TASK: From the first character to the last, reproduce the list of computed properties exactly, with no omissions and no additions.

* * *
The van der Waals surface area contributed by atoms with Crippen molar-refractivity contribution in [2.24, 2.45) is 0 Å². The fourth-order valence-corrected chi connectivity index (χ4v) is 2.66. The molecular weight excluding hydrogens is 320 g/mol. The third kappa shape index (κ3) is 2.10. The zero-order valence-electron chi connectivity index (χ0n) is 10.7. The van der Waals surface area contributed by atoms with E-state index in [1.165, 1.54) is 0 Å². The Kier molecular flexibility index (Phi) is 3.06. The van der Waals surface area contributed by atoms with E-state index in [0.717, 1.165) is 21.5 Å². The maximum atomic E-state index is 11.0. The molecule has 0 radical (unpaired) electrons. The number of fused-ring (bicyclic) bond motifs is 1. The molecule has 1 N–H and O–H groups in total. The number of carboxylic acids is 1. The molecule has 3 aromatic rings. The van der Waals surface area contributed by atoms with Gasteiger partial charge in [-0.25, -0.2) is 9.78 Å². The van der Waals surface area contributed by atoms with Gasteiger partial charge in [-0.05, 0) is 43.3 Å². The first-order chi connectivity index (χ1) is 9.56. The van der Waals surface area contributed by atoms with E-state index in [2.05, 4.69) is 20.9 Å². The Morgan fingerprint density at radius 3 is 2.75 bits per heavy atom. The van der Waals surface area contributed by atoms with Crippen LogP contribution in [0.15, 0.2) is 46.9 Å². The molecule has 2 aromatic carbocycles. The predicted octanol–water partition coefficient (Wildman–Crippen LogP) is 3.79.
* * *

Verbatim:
The van der Waals surface area contributed by atoms with Crippen molar-refractivity contribution in [2.24, 2.45) is 0 Å². The fourth-order valence-corrected chi connectivity index (χ4v) is 2.66. The molecular weight excluding hydrogens is 320 g/mol. The third kappa shape index (κ3) is 2.10. The zero-order valence-electron chi connectivity index (χ0n) is 10.7. The van der Waals surface area contributed by atoms with E-state index in [1.165, 1.54) is 0 Å². The Kier molecular flexibility index (Phi) is 3.06. The van der Waals surface area contributed by atoms with E-state index in [0.717, 1.165) is 21.5 Å². The maximum atomic E-state index is 11.0. The molecule has 0 radical (unpaired) electrons. The number of fused-ring (bicyclic) bond motifs is 1. The molecule has 1 N–H and O–H groups in total. The number of carboxylic acids is 1. The molecule has 3 aromatic rings. The van der Waals surface area contributed by atoms with Gasteiger partial charge in [-0.25, -0.2) is 9.78 Å². The van der Waals surface area contributed by atoms with Gasteiger partial charge in [-0.05, 0) is 43.3 Å². The first-order chi connectivity index (χ1) is 9.56. The van der Waals surface area contributed by atoms with E-state index in [2.05, 4.69) is 20.9 Å². The Morgan fingerprint density at radius 3 is 2.75 bits per heavy atom. The van der Waals surface area contributed by atoms with Crippen LogP contribution in [0.15, 0.2) is 46.9 Å². The molecule has 2 aromatic carbocycles. The predicted octanol–water partition coefficient (Wildman–Crippen LogP) is 3.79.